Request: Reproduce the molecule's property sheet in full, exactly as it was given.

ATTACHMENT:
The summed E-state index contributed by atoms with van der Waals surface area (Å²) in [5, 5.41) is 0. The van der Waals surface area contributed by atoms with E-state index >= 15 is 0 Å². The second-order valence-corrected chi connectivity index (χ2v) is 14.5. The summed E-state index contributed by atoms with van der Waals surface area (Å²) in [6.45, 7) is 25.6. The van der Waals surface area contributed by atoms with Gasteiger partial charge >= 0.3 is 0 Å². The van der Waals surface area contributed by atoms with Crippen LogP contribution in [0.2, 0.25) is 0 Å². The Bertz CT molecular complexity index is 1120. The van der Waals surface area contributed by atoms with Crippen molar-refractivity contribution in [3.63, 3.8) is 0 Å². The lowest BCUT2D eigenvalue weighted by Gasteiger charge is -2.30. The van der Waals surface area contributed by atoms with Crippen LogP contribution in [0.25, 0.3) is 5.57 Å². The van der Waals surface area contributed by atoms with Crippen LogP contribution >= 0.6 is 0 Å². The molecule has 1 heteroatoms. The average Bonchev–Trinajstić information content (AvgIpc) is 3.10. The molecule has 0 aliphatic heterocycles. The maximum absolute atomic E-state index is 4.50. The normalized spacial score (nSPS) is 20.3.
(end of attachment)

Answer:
The summed E-state index contributed by atoms with van der Waals surface area (Å²) in [5, 5.41) is 0. The van der Waals surface area contributed by atoms with E-state index >= 15 is 0 Å². The second-order valence-corrected chi connectivity index (χ2v) is 14.5. The summed E-state index contributed by atoms with van der Waals surface area (Å²) in [6.45, 7) is 25.6. The van der Waals surface area contributed by atoms with Gasteiger partial charge >= 0.3 is 0 Å². The van der Waals surface area contributed by atoms with Crippen LogP contribution in [0.2, 0.25) is 0 Å². The Bertz CT molecular complexity index is 1120. The van der Waals surface area contributed by atoms with Crippen molar-refractivity contribution in [3.63, 3.8) is 0 Å². The lowest BCUT2D eigenvalue weighted by Gasteiger charge is -2.30. The van der Waals surface area contributed by atoms with Crippen LogP contribution in [0.25, 0.3) is 5.57 Å². The van der Waals surface area contributed by atoms with Crippen LogP contribution >= 0.6 is 0 Å². The molecule has 1 heteroatoms. The average Bonchev–Trinajstić information content (AvgIpc) is 3.10. The molecule has 0 aliphatic heterocycles. The maximum absolute atomic E-state index is 4.50. The normalized spacial score (nSPS) is 20.3.